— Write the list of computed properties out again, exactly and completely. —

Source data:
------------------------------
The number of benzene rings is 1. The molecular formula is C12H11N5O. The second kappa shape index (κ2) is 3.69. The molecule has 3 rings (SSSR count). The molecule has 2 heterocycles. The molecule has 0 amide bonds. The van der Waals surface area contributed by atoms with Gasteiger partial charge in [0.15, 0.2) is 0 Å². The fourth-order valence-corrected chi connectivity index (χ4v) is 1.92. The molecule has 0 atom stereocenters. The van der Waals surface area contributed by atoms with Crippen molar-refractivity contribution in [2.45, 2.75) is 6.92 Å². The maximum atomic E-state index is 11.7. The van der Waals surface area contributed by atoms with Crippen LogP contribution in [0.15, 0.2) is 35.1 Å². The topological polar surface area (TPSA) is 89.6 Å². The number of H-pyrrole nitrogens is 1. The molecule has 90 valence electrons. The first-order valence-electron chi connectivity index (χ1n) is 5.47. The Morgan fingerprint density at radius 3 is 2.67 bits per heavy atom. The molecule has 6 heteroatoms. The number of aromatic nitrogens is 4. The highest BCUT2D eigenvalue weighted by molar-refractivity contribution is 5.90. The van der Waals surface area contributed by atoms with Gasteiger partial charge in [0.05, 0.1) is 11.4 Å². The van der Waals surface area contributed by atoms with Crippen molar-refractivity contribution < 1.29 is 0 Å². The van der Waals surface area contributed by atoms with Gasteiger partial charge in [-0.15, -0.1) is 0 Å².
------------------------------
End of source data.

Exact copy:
The number of benzene rings is 1. The molecular formula is C12H11N5O. The second kappa shape index (κ2) is 3.69. The molecule has 3 rings (SSSR count). The molecule has 2 heterocycles. The molecule has 0 amide bonds. The van der Waals surface area contributed by atoms with Gasteiger partial charge in [0.15, 0.2) is 0 Å². The fourth-order valence-corrected chi connectivity index (χ4v) is 1.92. The molecule has 0 atom stereocenters. The van der Waals surface area contributed by atoms with Crippen molar-refractivity contribution in [2.45, 2.75) is 6.92 Å². The maximum atomic E-state index is 11.7. The van der Waals surface area contributed by atoms with Crippen LogP contribution in [0.15, 0.2) is 35.1 Å². The topological polar surface area (TPSA) is 89.6 Å². The number of H-pyrrole nitrogens is 1. The molecule has 90 valence electrons. The first-order valence-electron chi connectivity index (χ1n) is 5.47. The Morgan fingerprint density at radius 3 is 2.67 bits per heavy atom. The molecule has 6 heteroatoms. The number of aromatic nitrogens is 4. The highest BCUT2D eigenvalue weighted by molar-refractivity contribution is 5.90. The van der Waals surface area contributed by atoms with Gasteiger partial charge in [0.05, 0.1) is 11.4 Å². The van der Waals surface area contributed by atoms with Crippen molar-refractivity contribution < 1.29 is 0 Å². The van der Waals surface area contributed by atoms with Gasteiger partial charge in [-0.15, -0.1) is 0 Å².